Childhood mathematics achievement has been associated with success in later schooling, and is predictive of later success and adult socio-economic status. Despite the critical need for strong mathematics skills, not all learners are able to develop them. It is well-documented that children enter school with different levels of mathematics skills and understanding. These gaps in learners’ foundations not only cause students to lag behind their peers, they also make it less likely that such students will find career success after formal schooling. A growing body of research exists documenting the impact of early school mathematics achievement and its relationship to later mathematics achievement in school. It has proven challenging, however, to help all young students achieve the mastery of important foundational concepts and skills in mathematics. There is promise, however, in using adaptive technologies designed to efficiently identify what the child already does or does not know, and what the child is ready to learn next, thus keeping students in the zone of proximal development. This presentation focuses on the design of and recent research related to a promising new adaptive platform that teaches mastery of number sense foundations in a virtual environment. Early results show that students are not only able to master important key concepts and skills in a very short amount of time, but that the system is able to effectively and efficiently monitor and move students through the architecture of concepts and skills using personalized learning trajectories optimized for maximum learning.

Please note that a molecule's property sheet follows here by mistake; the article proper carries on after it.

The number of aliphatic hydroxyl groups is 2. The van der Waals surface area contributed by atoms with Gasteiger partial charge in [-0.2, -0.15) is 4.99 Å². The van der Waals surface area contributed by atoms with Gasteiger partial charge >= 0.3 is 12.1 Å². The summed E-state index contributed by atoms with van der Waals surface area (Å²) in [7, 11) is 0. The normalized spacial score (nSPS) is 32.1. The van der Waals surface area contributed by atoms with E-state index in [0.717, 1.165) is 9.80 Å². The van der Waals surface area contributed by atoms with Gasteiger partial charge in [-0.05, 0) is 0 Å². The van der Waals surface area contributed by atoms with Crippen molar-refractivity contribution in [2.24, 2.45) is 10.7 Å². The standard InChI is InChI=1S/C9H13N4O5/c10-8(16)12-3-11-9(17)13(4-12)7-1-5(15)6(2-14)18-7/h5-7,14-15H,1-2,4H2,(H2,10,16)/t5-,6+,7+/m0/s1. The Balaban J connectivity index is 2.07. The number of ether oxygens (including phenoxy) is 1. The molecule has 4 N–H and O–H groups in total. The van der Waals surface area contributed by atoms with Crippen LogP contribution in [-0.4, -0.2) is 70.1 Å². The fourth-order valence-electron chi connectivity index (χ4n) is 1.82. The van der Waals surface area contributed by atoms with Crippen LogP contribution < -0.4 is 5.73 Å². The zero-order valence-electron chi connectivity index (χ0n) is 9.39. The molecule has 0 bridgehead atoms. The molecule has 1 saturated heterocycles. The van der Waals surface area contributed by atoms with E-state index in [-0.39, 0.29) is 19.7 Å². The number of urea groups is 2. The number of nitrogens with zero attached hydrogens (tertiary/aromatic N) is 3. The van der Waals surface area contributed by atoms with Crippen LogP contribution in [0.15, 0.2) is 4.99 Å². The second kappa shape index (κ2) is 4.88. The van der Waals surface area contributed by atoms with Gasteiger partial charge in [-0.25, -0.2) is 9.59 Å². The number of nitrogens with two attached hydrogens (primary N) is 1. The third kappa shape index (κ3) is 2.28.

Anastasia Betts, University of Buffalo, United States
Stream: Curriculum Design & Development
This paper is part of the IICEHawaii2019 Conference Proceedings (View)
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